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I have been experimenting by adding extra cloves of garlic into my pasta sauce every time I cook it. I make a quick pasta sauce by caramelizing onions in a pan, adding very finely chopped fresh garlic (its practically a paste), and whatever other vegetables is my pick for the night. Then I add chopped tomatoes/passata and reduce.

It seems to me no matter how much garlic I add, I do not get a harsh flavour. I just get a nice, deep, complex yet subtle flavour that I wouldn't instantly attribute to garlic.

I am currently at the stage where I am adding more than half a bulb of garlic to a one person sauce.

Is there any point in adding this much garlic? Is the garlic responsible for this "nice, deep, complex flavour"? Would the same effect be achieved with less garlic which is more coarsely chopped?

I understand that the longer garlic cooks, the weaker the "garlic" flavour gets, but is this flavour disappearing or is it developing into a new flavour?

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    "Is there anypoint in adding this much garlic?" there is never enough garlic! – Thomas Jul 25 '20 at 23:47
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What you are discovering is that you can control they way garlic impacts a dish. You do this depending on how it is cut, chopped, mashed...and cooked (from raw to lightly toasted to slowly caramelized...)... and when it is added to the dish. Raw garlic is certainly more "harsh" than cooked. You will have to decide how much is enough...or too much. The flavor will not cook away, but does change.

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  • Yes. I understand that how it is chopped and cooked drastically changes the flavour, but I was wondering if after a certain point flavour is being cooked away. Thank you! – Mark Murray Jul 25 '20 at 13:02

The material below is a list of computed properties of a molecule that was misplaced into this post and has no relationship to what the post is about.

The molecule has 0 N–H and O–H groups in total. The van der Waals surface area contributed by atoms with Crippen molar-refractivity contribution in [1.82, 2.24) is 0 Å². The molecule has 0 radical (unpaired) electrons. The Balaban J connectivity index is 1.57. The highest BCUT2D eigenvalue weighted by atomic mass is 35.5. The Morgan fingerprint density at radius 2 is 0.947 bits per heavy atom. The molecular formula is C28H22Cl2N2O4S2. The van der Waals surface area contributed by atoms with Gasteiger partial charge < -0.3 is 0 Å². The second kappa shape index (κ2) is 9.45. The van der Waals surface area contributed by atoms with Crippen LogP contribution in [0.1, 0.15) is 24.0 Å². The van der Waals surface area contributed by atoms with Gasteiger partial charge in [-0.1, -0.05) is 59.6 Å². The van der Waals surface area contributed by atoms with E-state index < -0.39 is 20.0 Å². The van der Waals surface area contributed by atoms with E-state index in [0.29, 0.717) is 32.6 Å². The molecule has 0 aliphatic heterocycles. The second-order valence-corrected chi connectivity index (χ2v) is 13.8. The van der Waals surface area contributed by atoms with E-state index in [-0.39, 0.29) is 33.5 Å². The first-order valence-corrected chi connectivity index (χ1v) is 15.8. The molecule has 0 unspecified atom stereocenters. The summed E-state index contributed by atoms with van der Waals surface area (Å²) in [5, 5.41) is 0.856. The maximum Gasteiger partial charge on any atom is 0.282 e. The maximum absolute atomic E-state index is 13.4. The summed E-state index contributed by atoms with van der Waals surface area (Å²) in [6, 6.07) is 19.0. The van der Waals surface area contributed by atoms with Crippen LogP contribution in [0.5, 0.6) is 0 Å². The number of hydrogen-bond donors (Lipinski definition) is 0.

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Garlic mellows pretty rapidly with heat. Dropping it 2 minutes before you've completed sautéeing your onions is enough to knock the raw edge off it - in fact that's the common deciding factor as to when to add your liquids, "Fry until the raw smell is gone".

After that, the longer it simmers the more 'relaxed' it gets.

If you want more punch, try adding some more fresh right at the end.
You'd be surprised, too, how much punch you can get adding dried garlic powder right at the end too. I use it in tarka dal to really give some 'front' to the flavour & aroma as it is served.

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Adding to what Moscafj said, the reason you get the harsh flavor is a chemical called allicin, which forms as soon as the cell walls of the garlic are broken. That's from this video (check around 6:42 for the discussion of garlic). Some pasta sauces have you introduce differently cut/grated garlic at different times so that you can layer different flavors.

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